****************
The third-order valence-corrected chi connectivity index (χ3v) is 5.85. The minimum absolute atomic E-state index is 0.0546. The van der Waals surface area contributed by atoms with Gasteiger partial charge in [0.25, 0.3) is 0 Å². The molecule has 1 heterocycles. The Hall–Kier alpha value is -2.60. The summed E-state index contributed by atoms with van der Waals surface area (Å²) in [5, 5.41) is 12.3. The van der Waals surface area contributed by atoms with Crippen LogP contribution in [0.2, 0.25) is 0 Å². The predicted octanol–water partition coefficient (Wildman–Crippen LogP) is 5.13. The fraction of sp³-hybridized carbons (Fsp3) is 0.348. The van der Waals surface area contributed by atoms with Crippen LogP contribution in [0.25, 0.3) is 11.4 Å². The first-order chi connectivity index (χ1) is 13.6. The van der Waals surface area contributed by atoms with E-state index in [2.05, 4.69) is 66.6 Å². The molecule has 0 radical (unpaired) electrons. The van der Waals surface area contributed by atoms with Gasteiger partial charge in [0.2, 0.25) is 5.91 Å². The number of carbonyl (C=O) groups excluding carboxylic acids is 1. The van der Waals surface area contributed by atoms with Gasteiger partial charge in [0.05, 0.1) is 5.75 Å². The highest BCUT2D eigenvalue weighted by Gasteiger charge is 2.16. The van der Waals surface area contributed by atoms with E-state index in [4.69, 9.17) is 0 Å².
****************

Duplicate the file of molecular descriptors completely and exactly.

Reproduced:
The third-order valence-corrected chi connectivity index (χ3v) is 5.85. The minimum absolute atomic E-state index is 0.0546. The van der Waals surface area contributed by atoms with Gasteiger partial charge in [0.25, 0.3) is 0 Å². The molecule has 1 heterocycles. The Hall–Kier alpha value is -2.60. The summed E-state index contributed by atoms with van der Waals surface area (Å²) in [5, 5.41) is 12.3. The van der Waals surface area contributed by atoms with Crippen LogP contribution in [0.2, 0.25) is 0 Å². The predicted octanol–water partition coefficient (Wildman–Crippen LogP) is 5.13. The fraction of sp³-hybridized carbons (Fsp3) is 0.348. The van der Waals surface area contributed by atoms with Crippen LogP contribution in [0.25, 0.3) is 11.4 Å². The first-order chi connectivity index (χ1) is 13.6. The van der Waals surface area contributed by atoms with E-state index in [2.05, 4.69) is 66.6 Å². The molecule has 0 radical (unpaired) electrons. The van der Waals surface area contributed by atoms with Gasteiger partial charge in [0.2, 0.25) is 5.91 Å². The number of carbonyl (C=O) groups excluding carboxylic acids is 1. The van der Waals surface area contributed by atoms with Gasteiger partial charge in [0.05, 0.1) is 5.75 Å². The highest BCUT2D eigenvalue weighted by Gasteiger charge is 2.16. The van der Waals surface area contributed by atoms with E-state index in [4.69, 9.17) is 0 Å².